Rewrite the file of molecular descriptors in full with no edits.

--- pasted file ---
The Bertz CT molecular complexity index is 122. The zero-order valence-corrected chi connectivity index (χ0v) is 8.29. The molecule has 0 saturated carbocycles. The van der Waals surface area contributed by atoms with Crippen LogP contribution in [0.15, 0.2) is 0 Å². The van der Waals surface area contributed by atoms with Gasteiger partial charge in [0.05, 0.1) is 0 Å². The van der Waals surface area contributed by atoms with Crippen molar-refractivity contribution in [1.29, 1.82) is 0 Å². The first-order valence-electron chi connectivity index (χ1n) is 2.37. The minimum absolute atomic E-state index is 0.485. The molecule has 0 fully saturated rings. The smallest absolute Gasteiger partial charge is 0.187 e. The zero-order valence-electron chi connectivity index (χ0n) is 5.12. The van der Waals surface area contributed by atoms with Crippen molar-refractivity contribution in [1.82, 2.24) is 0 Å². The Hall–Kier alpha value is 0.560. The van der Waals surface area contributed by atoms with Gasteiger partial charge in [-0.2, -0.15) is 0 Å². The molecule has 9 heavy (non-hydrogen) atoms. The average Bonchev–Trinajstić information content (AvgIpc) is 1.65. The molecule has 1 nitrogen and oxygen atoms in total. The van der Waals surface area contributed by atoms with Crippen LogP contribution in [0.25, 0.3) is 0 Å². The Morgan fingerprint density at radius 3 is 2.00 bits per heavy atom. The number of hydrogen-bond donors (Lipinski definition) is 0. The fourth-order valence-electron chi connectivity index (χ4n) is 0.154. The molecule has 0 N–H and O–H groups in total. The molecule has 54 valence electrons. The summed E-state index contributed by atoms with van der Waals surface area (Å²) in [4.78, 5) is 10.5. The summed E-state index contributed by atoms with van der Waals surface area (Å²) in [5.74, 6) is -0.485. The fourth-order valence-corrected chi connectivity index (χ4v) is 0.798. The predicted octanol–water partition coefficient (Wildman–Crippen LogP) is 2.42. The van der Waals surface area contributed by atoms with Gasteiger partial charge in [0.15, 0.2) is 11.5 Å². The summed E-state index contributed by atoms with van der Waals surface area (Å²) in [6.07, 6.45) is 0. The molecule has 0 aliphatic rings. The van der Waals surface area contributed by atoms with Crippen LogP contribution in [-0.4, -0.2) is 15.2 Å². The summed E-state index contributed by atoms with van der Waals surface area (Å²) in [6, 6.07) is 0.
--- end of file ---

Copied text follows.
The Bertz CT molecular complexity index is 122. The zero-order valence-corrected chi connectivity index (χ0v) is 8.29. The molecule has 0 saturated carbocycles. The van der Waals surface area contributed by atoms with Crippen LogP contribution in [0.15, 0.2) is 0 Å². The van der Waals surface area contributed by atoms with Gasteiger partial charge in [0.05, 0.1) is 0 Å². The van der Waals surface area contributed by atoms with Crippen molar-refractivity contribution in [1.29, 1.82) is 0 Å². The first-order valence-electron chi connectivity index (χ1n) is 2.37. The minimum absolute atomic E-state index is 0.485. The molecule has 0 fully saturated rings. The smallest absolute Gasteiger partial charge is 0.187 e. The zero-order valence-electron chi connectivity index (χ0n) is 5.12. The van der Waals surface area contributed by atoms with Crippen molar-refractivity contribution in [1.82, 2.24) is 0 Å². The Hall–Kier alpha value is 0.560. The van der Waals surface area contributed by atoms with Gasteiger partial charge in [-0.2, -0.15) is 0 Å². The molecule has 9 heavy (non-hydrogen) atoms. The average Bonchev–Trinajstić information content (AvgIpc) is 1.65. The molecule has 1 nitrogen and oxygen atoms in total. The van der Waals surface area contributed by atoms with Crippen LogP contribution in [0.25, 0.3) is 0 Å². The Morgan fingerprint density at radius 3 is 2.00 bits per heavy atom. The number of hydrogen-bond donors (Lipinski definition) is 0. The fourth-order valence-electron chi connectivity index (χ4n) is 0.154. The molecule has 0 N–H and O–H groups in total. The molecule has 54 valence electrons. The summed E-state index contributed by atoms with van der Waals surface area (Å²) in [4.78, 5) is 10.5. The summed E-state index contributed by atoms with van der Waals surface area (Å²) in [5.74, 6) is -0.485. The fourth-order valence-corrected chi connectivity index (χ4v) is 0.798. The predicted octanol–water partition coefficient (Wildman–Crippen LogP) is 2.42. The van der Waals surface area contributed by atoms with Gasteiger partial charge in [0.15, 0.2) is 11.5 Å². The summed E-state index contributed by atoms with van der Waals surface area (Å²) in [6.07, 6.45) is 0. The molecule has 0 aliphatic rings. The van der Waals surface area contributed by atoms with Crippen LogP contribution in [-0.4, -0.2) is 15.2 Å². The summed E-state index contributed by atoms with van der Waals surface area (Å²) in [6, 6.07) is 0.